A Digital Marketing Company From India – Should I Use One

Ian And Andrew discuss the pros and cons of outsourcing digital marketing work to countries such as India, and the implications this can have on your business.

 

Transcript:

Ian: Should I use a digital marketing company from India?

Andrew: Who’s that?

Ian: Should I?

Andrew: It depends.

Ian: Okay, on what? No look, outsourcing obviously can work in various different industries, and both you and I have had a lot of experience with that with various different companies we’ve been involved with. Either managing outsourced teams or having some interaction with them, so it can work really well. And look, we’re not just talking about India we’re talking about the other big countries that seem to have large outsourced work to them. Philippines, Russia, China, Canada, Mexico and Ireland, they’re interesting, I think that’s a lot of the tax implications.

Andrew: Yeah, well we’re talking digital here.

Ian: Well also New Zealand seems to be a big one for us at the moment, because they seem to be outsourcing things to New Zealand. So it can be cost effective to do that, plus of course they’ve got a great command of English and they know Australia very well, and there are people who call them and think they’re Australians anyway. No offence to our New Zealand friends, more or less people from overseas can’t tell the difference.

Andrew: The thing is though as I said before, Russia has become the new India when it comes to outsourcing SEO to.

Ian: Yes this is true. I think there can definitely be some advantages to doing this, and there’s a couple here, let’s get the advantages on the table. I have no idea why I printed it so small, I just must have been testing my eyes, or I want to be like Andrew and wear glasses, but anyway. Advantages: core activities of business takes centre stage. Yes, one of the biggest advantages of outsourcing to India is the lower costs of operations and labour, yes that makes it attractive, that’s the big one. The reduced overhead costs that usually come with running a business, so less bricks and mortar, establishments, electricity, phone, all that sort of cost. Yes so certain functions of the organisation can become, basically what it’s saying is you can move in different areas quicker, you don’t have to train whole teams, there’s teams of people trained and ready to go if you’re outsourcing. Cash flow can be streamlined, increased productivity and efficiency, and then outsourcing frees and organisation from investments in technology, so that’s part of that expansion and being light on your feet. Flexibility in staffing and manpower management, all that sort of thing we just mentioned, and then of course the service provider is responsible for their workforce so that saves you jobs in HR for instance and those kinds of things. So that all makes sense.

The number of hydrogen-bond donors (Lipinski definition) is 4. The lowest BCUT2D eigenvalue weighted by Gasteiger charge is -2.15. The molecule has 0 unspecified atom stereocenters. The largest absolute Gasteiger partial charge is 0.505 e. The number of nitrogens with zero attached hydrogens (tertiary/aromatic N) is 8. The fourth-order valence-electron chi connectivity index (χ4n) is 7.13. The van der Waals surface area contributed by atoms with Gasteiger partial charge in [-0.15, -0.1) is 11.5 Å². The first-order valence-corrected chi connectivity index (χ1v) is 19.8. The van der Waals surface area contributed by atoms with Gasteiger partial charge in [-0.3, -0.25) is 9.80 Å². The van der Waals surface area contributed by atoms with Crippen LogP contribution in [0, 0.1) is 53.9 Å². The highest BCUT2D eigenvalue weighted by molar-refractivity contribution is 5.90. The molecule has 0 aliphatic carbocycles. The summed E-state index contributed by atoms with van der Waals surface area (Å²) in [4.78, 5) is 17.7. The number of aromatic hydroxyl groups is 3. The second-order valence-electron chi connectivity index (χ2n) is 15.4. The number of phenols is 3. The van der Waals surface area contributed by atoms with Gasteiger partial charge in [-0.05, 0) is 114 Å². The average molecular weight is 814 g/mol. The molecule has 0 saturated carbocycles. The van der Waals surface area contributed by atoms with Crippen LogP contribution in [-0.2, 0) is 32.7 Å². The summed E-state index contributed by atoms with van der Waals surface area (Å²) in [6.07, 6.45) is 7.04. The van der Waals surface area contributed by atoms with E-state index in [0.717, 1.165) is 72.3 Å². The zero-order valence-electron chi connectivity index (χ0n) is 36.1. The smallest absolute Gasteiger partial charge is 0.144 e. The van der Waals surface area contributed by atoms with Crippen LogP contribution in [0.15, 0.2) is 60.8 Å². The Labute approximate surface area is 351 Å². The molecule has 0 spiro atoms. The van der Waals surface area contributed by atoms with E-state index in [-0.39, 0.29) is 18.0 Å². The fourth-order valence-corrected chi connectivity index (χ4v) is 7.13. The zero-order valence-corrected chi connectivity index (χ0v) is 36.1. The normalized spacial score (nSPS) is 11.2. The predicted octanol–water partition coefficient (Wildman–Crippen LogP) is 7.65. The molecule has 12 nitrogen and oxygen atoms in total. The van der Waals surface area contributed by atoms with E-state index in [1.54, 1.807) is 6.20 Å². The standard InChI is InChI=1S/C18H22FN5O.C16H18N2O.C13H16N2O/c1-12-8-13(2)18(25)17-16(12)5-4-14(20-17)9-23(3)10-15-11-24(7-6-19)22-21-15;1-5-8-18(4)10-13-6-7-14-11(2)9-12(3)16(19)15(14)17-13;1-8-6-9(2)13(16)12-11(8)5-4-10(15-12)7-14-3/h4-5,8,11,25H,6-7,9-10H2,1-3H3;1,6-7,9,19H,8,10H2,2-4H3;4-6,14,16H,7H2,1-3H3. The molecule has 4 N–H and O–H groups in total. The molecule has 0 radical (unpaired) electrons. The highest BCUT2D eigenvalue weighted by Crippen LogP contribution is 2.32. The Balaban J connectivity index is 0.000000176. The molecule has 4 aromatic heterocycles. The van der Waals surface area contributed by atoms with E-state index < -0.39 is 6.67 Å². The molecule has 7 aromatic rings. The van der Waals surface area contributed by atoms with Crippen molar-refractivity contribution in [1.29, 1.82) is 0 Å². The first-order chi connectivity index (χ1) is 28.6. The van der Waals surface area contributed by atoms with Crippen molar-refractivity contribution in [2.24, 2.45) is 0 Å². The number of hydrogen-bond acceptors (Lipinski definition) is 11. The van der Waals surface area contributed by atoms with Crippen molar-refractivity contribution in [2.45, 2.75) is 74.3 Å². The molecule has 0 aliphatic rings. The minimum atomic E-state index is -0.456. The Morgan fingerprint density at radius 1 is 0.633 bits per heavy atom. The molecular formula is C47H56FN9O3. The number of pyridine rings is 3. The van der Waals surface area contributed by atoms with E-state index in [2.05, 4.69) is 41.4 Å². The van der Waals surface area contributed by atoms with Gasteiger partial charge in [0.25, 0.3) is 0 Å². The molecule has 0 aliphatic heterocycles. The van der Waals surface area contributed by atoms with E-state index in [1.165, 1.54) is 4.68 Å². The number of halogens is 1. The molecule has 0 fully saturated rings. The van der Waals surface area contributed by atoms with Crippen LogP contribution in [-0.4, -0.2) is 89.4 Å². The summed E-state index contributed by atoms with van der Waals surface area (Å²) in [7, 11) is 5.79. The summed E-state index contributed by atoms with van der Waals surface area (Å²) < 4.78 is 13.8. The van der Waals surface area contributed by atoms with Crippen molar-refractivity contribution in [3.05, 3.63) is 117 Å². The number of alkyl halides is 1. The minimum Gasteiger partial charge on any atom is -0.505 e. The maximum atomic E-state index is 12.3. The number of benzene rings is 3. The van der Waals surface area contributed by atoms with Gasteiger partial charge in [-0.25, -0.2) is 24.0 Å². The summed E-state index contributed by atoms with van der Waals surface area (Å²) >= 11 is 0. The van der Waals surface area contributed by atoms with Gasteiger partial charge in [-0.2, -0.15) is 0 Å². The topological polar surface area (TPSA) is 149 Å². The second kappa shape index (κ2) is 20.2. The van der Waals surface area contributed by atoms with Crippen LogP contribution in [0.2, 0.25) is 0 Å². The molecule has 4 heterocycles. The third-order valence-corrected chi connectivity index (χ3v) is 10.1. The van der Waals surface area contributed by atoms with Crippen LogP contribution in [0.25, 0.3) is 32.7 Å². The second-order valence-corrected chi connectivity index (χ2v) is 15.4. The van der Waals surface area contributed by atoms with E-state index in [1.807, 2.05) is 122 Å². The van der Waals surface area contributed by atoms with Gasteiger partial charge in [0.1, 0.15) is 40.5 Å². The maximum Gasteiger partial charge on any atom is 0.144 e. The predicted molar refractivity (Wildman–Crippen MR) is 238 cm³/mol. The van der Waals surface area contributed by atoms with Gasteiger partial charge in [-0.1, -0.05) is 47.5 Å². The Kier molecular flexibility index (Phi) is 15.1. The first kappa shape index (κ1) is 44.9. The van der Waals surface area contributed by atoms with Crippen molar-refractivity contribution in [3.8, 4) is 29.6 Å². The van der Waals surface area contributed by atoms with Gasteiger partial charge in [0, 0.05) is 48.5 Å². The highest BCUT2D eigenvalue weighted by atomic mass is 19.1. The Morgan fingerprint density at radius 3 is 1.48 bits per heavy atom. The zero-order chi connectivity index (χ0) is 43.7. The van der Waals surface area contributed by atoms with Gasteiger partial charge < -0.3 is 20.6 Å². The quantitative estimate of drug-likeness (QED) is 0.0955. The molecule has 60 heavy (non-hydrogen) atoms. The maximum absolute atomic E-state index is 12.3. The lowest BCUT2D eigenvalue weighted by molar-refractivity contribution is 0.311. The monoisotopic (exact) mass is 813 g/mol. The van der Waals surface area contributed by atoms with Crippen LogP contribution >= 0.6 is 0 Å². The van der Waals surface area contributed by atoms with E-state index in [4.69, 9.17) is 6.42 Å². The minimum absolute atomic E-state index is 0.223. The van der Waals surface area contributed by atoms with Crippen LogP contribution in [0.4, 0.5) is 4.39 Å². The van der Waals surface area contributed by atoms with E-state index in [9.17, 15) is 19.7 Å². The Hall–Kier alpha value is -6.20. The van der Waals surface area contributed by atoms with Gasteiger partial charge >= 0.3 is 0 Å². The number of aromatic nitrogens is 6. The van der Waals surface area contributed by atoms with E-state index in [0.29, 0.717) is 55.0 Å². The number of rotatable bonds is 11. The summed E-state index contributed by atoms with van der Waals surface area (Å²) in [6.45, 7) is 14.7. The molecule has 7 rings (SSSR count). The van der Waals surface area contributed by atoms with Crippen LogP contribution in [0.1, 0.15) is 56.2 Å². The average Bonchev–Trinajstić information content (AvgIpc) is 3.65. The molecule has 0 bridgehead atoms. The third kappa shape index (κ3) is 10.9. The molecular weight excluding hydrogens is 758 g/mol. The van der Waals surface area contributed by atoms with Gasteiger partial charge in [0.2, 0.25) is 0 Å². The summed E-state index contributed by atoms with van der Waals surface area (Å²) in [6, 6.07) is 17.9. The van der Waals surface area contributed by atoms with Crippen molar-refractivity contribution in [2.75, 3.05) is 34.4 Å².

Andrew: So what are the disadvantages then?

Ian: Well at least on this list I’ve got here the disadvantages are actually a lot more than the advantages.

Andrew: Surprise surprise.

Ian: Yeah well you’ve got a whole combination of things. There’s the language barrier, the cultural barriers, there’s the risk of losing sensitive data, loss of confidentiality, loss of management control of business functions, so you might be promising a particular client a whole set of deliverables and you might not be able to move on those, or at least move on those in a time that is under your control, so there’s those kinds of things. There’s problems with quality that can arise,  if the outsourcing provider doesn’t deliver… to fix those problems quickly and then of course if you’ve gone down the path of a particular outsourcer. The outsourcer provided might work with other customers so not give you 100% of time and attention. Hidden costs and legal problems may arise if outsourcing terms and conditions are not defined. That’s that’s a hard liability issue, you know for whatever industry you’re in the one’s that are outsourcing are the ones who are facing the clients, and if something goes wrong the liability issues are very grey. How do you explain that to your client?

Andrew: I mean if we have outsourced to another country for example and they screw up, we’ll be the ones who are going to be legally liable for it.

Ian: That’s it.

Andrew: If something gets out that shouldn’t the company would…

Ian: Well that’s it, and that’s a big one, that’s a really big one. There’s a whole list here, but keeping it about digital marketing, as I mentioned a couple of days ago a client who came to us who’s really unhappy about their digital marketing agency. The components were website, blog, email marketing, social media, SEO, video marketing, customer research…

Andrew: Very vague.